Cover Story

Books of the Year

"Books of the Year" Continued...

Issue: "2014 Books Issue," June 28, 2014

(Editor's note: Read an excerpt from How to Talk to a Skeptic.)


Mission at Nuremberg
by Tim Townsend
The Great Debate
by Yuval Levin
A Patriot’s History of the Modern World, Vol. II
by Larry Schweikart & Dave Dougherty

WE KNOW THAT the just shall live by faith, but what about the radically unjust who gain faith at nearly the last moment of their lives? Tim Townsend’s Mission at Nuremberg: An American Army Chaplain and the Trial of the Nazis (William Morrow) implicitly takes on that question, and through gripping narrative suggests an answer that’s basic to Christianity. That’s why it’s WORLD’s history Book of the Year.

Tim Townsend
William Morrow
Tim Townsend
Townsend’s thorough research brings us the story of Henry Gerecke, a German-speaking American Lutheran pastor who took on the task of ministering to the worst of sinners—21 Nazi leaders including Hermann Georing, Albert Speer, and Joachim von Ribbentrop—because he did not see them as beyond redemption. This conviction stemmed from Gerecke’s lifelong calling to reach not the rich and famous but the poor and infamous: the unemployed of the Depression, death row inmates in Illinois, and war criminals at Nuremberg. 

Townsend keeps the central narrative moving but also refers to Simon Wiesenthal’s famous story, “The Sunflower,” in which Wiesenthal refuses to forgive an SS officer for his role in the massacre of the inhabitants of a Jewish town. Some critics contrast that refusal with a Christian willingness to forgive, but Gerecke knew that his task was neither to forgive nor to condemn.  His role as he saw it was to help the Nazis understand the evil they had done; the rest was up to God. The criminal on a cross next to Christ made it to heaven, because Jesus said so, but who could absolve someone who has killed six people, or six hundred, or six million?

Gerecke knew the biblical answer: A Nazi murderer who comes to believe in Christ and rests on Him alone for salvation can go to heaven. That’s hard for some to accept. That’s one reason this book is so useful. —M.O.

(Editor's note: Read an excerpt from Mission at Nuremberg. And listen to an interview with Tim Townsend that aired on The World and Everything in It.)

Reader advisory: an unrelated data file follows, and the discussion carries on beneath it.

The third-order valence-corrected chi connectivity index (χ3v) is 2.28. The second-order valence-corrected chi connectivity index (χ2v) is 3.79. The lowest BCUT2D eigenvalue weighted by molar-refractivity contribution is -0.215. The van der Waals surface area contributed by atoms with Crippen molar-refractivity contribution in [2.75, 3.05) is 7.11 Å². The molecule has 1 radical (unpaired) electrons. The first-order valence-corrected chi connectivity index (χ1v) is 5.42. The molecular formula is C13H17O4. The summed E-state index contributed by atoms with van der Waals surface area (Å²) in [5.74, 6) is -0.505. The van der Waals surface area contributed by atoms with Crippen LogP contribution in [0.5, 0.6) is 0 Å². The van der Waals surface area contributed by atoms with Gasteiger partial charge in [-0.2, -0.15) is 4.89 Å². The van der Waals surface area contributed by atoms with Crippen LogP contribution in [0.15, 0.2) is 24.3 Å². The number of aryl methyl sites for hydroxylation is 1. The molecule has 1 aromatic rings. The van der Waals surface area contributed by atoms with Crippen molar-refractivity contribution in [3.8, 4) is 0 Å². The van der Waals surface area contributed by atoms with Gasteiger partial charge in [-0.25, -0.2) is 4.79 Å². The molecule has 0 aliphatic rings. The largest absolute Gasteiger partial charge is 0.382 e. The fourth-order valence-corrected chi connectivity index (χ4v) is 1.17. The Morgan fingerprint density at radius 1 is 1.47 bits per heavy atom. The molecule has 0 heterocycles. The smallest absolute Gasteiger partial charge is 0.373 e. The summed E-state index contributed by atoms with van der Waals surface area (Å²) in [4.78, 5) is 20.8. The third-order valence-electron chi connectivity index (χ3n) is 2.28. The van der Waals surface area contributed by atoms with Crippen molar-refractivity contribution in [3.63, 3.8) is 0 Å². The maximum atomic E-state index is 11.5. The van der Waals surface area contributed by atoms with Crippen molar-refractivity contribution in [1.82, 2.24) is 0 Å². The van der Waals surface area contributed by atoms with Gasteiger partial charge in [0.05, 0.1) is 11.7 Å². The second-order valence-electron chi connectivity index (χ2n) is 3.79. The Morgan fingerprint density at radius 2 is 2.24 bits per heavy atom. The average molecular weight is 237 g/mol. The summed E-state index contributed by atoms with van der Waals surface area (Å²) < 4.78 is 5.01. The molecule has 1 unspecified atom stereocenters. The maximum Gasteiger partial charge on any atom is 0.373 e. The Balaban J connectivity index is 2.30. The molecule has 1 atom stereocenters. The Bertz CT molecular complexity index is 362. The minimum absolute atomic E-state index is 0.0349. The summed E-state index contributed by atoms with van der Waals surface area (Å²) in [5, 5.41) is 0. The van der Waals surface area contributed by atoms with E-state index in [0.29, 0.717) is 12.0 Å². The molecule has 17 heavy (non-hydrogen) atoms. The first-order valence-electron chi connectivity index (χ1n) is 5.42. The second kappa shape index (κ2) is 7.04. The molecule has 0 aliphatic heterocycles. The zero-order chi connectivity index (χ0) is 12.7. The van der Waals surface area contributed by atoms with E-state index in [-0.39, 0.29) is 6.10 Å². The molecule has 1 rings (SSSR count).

WHEN PRESIDENT OBAMA equates “government” with “community” and castigates Republicans for dog-eat-dog individualism, he’s continuing (and twisting) a political discussion that began with two great champions of liberty, Thomas Paine and Edmund Burke. The Great Debate, by Yuval Levin (Basic Books), exposes the roots of ideologies that remain with us today.

Paine’s fundamental presupposition was that the basic unit of society is the sovereign individual, equal to all other sovereign individuals, who has the power to remake himself with every generation. Burke saw individuals in context, shaped by class, family, nation, and religion, with obligations to each. Men and societies could change, according to Burke, but never without due consideration of their context. The journalistic salvos between these two exposed the core of political thought for the next 300 years: “what makes a government legitimate, what the individual’s place is in the larger society, and how each generation should think about those who came before and those who will come after.” 

Levin explores the 18th-century dialectic between Nature and History, Choice and Obligation, and other dilemmas in learned (sometimes dry) prose. The reader is allowed to draw his own conclusions, but thoughtful 21st-century observers will find plenty of modern parallels. —J.B.C.

THE TITLE OF Larry Schweikart and Dave Dougherty’s A Patriot’s History of the Modern World, Vol. II (Sentinel) tips us a clue: This history from 1945-2012 leans toward a conservative view that sees the United States as exceptional. Four reasons, introduced in the first volume, are expanded here: “a Christian (mostly Protestant) religious foundation, free enterprise, common law, and private property with titles and deeds.” Sadly, these pillars are decaying. The narrative covers events all over the world, not just the United States, but as the unchallenged leader of the free world after Europe lay in ruins, the USA carried a weight and authority far beyond its considerable geographical size.

To paraphrase Flannery O’Connor, a good history is hard to find. In the vast middle ground between Howard Zinn and Lyndon LaRouche lies as many interpretations of history as there are historians, but Schweikart and Dougherty strike a reasonable balance between honest evaluation and traditional values. Since “Modern” is defined in decades rather than centuries, 583 pages (plus notes) is sufficient for due consideration of such events as the Korean War, the Berlin Wall (rise and fall), and the strengths as well as weaknesses of Harry Truman and Ronald Reagan. —J.B.C.


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